Cellis, Sylvis deprædantur.
Thence to Nottingam, where rovers
High-way riders, Sherwood drovers,
Like old Robin-Hood, and Scarlet,
Or like Little John his varlet;
Here and there they shew them doughty,
Cells and Woods to get their booty. “
Wither to Prior:
Shakespeare and Shakespeareana. CATALOGUE NO 493. Maggs Bros. 34 & 35, Conduit Street, New Bond Street, London, U.K.
THREE CENTURIES OF ENGLISH LITERATURE AND HISTORY. Comprising BOOKS, MANUSCRIPTS, AND AUTOGRAPH LETTERS. PART III–The Eighteenth Century. CATALOGUE NO 653.
[The principal authority for the life of Brathwaite is Joseph Haslewood, who published a very elaborate memoir and bibliography in 1820, as a preface to the ninth edition of Barnabee’s Journal. Some genealogical information has been supplied by Mr. W. Wiper of Manchester.]
2) The Nature of uncleanness consider’d:
484J Jean Frédéric Ostervald (1663-1747)
The nature of uncleanness consider’d: wherein is discoursed of the causes and consequences of this sin, and the duties of such as are under the guilt of it. To which is added, a discourse concerning the nature of chastity, and the means of obtaining it. By J. F. Ostervald, minister of the church of Neuschâtel, author of A treatise of the causes of the present corruption of christians, a catechism,&c
London: printed for Printed for R(ebecca). Bonwicke, W. Freeman, Tim : Goodwin, J. Walthoe, M. Wotton, S. Manship, J. Nicholson, B. Took, R. Parker, and R. Smith . (1708). price: $2,500
Octavo : 20 x cm. , Signatures: A⁸ a-b⁸ B-S⁸ T⁴. first and only edition ,xxxiv,,280p. Engrraved frontis piece! Early calf binding, hansomly tooled spine .
his is a very interesting of “clealness’ and it’s opposite. “His writings had a great influence, bearing spiritual renewal among Waldensian, Dutch, German, Hungarian and Scandinavian Protestants. Moreover, the English Royal Society for the Propagation of the Gospel in Foreign Parts – of which he was a member – brought his teachings to the countries of the Middle East, India, Canada and the West-Indian Islands. His highly influential oeuvre was later called “the second Reformation”.
1911 Encyclopædia Britannica, Volume 20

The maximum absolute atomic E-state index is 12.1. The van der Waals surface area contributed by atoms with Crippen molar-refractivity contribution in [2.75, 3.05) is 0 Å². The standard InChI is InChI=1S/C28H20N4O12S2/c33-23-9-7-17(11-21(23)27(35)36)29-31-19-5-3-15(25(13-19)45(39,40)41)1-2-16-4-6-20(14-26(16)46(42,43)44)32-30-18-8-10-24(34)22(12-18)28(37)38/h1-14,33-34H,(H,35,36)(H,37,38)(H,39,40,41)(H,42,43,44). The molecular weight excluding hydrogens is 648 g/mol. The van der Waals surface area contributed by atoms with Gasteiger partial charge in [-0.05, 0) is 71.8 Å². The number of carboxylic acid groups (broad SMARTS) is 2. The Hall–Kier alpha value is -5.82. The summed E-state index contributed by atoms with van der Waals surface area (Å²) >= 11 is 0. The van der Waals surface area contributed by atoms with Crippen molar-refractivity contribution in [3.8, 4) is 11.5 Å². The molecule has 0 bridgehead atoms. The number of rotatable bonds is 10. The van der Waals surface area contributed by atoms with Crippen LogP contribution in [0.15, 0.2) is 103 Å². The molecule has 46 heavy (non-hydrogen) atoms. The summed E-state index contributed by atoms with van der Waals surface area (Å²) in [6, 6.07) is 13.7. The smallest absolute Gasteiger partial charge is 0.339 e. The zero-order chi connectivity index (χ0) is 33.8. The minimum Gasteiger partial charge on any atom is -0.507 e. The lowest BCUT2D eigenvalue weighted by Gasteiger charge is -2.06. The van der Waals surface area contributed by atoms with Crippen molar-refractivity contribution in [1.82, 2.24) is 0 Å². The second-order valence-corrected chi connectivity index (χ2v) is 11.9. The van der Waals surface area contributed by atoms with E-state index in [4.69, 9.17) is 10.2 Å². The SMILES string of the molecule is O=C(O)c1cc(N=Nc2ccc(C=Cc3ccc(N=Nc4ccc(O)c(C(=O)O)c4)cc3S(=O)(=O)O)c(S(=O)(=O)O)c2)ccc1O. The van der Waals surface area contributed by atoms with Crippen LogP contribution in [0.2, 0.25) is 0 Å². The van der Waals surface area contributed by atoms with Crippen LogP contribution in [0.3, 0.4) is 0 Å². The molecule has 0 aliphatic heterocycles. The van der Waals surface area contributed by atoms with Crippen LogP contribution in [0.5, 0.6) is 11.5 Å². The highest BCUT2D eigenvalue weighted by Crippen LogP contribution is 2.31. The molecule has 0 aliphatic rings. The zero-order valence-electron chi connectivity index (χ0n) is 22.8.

“Yet never was more need of Difcourfes of this nature than now, when Wickednefs appears bare-fae’d, and too many are neither afraid nor alhamed to glory in it; as if it were a piece of Bravery, or a Jefting Matter, to bid Defiance to the Almighty, and daringly provoke him to his Face. When People come to this height of Impiety, it is high time to warn them of their exceilive Folly and Danger, and to intreat and befeech them to bethink themlelves in time, left the Wrath of God break forth upon them, and there be no efcaping. This is a dreadful Case, and may juftly be expefted to bring down heavy Judgments upon a People, where thefe Iniquities prevail, to make their Land mourn, and the Inhabitants thereof languid, or poffibly, as it fared with God’s own chofen People the Jews, to let them be no more a Nation.
Were they only the common and more ordinary Sins of this kind, fuch as Adultery. Fornication, &c. that we have caufe to complain of, thefe would miferably expofe us to the terrible Indignation of the Almighty, and the dire Effects of it. But to our Sorrow and Shame it muft be confefs’d, that yet more grievous Abominations are found amongft us, fuch as our Country had only heard of in former Ages, but which make too fad a noife in this, to the Terror and Ailonifhment of all the Faithful in the Land.”
English Short Title Catalog,; T86652
492J Salmon, William. (1644-1713)
Polygraphice: Or The Arts of Drawing, Engraving, Etching, Limning, Painting, Washing, Varnishing, Gilding, Colouring, Dying, Beautifying and Perfuming. In Four Books. Exemplified, in the Drawing of Men, Women, Landskips, Countries, and Figures of various forms; The way of Engraving, Etching, and Limning, with all their Requisites and Ornaments; The Depicting of the most eminent Pieces of Antiquities; The Paintings of the Antients; Washing of Maps, Globes, or Pictures; The Dying of Cloth, Silk, Horns, Bones, Wood, Glass Stones, and Metals; The Varnishing, Colouring and Gilding thereof, according to any purpose or intent; The Painting, Colouring and Beautifying of the Face, Skin and Hair; The whole Doctrine of Perfumes (never published till now,) together with the Original, Advancement and Perfection of the Art of Painting. To which is added, A Discourse of Perspective and Chiromancy. The Third Edition, with many large Additions: Adorned with Sculptures: The like never yet extant. By William Salmon Professor of Physick.